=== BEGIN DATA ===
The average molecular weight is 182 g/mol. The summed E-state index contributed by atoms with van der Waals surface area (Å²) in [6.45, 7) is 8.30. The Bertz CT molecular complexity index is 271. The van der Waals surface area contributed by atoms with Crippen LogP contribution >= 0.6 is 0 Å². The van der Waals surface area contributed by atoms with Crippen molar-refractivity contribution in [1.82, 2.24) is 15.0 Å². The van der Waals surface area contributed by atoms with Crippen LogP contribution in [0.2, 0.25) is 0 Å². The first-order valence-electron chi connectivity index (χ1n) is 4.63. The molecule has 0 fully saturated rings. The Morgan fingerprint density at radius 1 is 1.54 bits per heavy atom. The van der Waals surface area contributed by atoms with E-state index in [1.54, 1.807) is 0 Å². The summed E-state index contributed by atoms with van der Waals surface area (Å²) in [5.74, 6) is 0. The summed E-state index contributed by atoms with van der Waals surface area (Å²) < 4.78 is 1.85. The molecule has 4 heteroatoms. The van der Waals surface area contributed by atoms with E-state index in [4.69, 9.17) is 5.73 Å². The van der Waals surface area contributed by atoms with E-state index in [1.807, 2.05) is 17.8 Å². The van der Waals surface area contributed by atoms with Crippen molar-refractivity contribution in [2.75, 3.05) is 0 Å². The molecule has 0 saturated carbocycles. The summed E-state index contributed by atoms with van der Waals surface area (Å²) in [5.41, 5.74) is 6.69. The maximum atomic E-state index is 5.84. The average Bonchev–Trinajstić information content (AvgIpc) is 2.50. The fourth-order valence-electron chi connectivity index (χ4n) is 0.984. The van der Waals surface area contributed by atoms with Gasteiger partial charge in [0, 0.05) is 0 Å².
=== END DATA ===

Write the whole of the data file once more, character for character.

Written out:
The average molecular weight is 182 g/mol. The summed E-state index contributed by atoms with van der Waals surface area (Å²) in [6.45, 7) is 8.30. The Bertz CT molecular complexity index is 271. The van der Waals surface area contributed by atoms with Crippen LogP contribution >= 0.6 is 0 Å². The van der Waals surface area contributed by atoms with Crippen molar-refractivity contribution in [1.82, 2.24) is 15.0 Å². The van der Waals surface area contributed by atoms with Crippen LogP contribution in [0.2, 0.25) is 0 Å². The first-order valence-electron chi connectivity index (χ1n) is 4.63. The molecule has 0 fully saturated rings. The Morgan fingerprint density at radius 1 is 1.54 bits per heavy atom. The van der Waals surface area contributed by atoms with E-state index in [1.54, 1.807) is 0 Å². The summed E-state index contributed by atoms with van der Waals surface area (Å²) in [5.74, 6) is 0. The summed E-state index contributed by atoms with van der Waals surface area (Å²) < 4.78 is 1.85. The molecule has 4 heteroatoms. The van der Waals surface area contributed by atoms with E-state index in [4.69, 9.17) is 5.73 Å². The van der Waals surface area contributed by atoms with E-state index in [1.807, 2.05) is 17.8 Å². The van der Waals surface area contributed by atoms with Crippen molar-refractivity contribution in [2.75, 3.05) is 0 Å². The molecule has 0 saturated carbocycles. The summed E-state index contributed by atoms with van der Waals surface area (Å²) in [5.41, 5.74) is 6.69. The maximum atomic E-state index is 5.84. The average Bonchev–Trinajstić information content (AvgIpc) is 2.50. The fourth-order valence-electron chi connectivity index (χ4n) is 0.984. The van der Waals surface area contributed by atoms with Gasteiger partial charge in [0, 0.05) is 0 Å².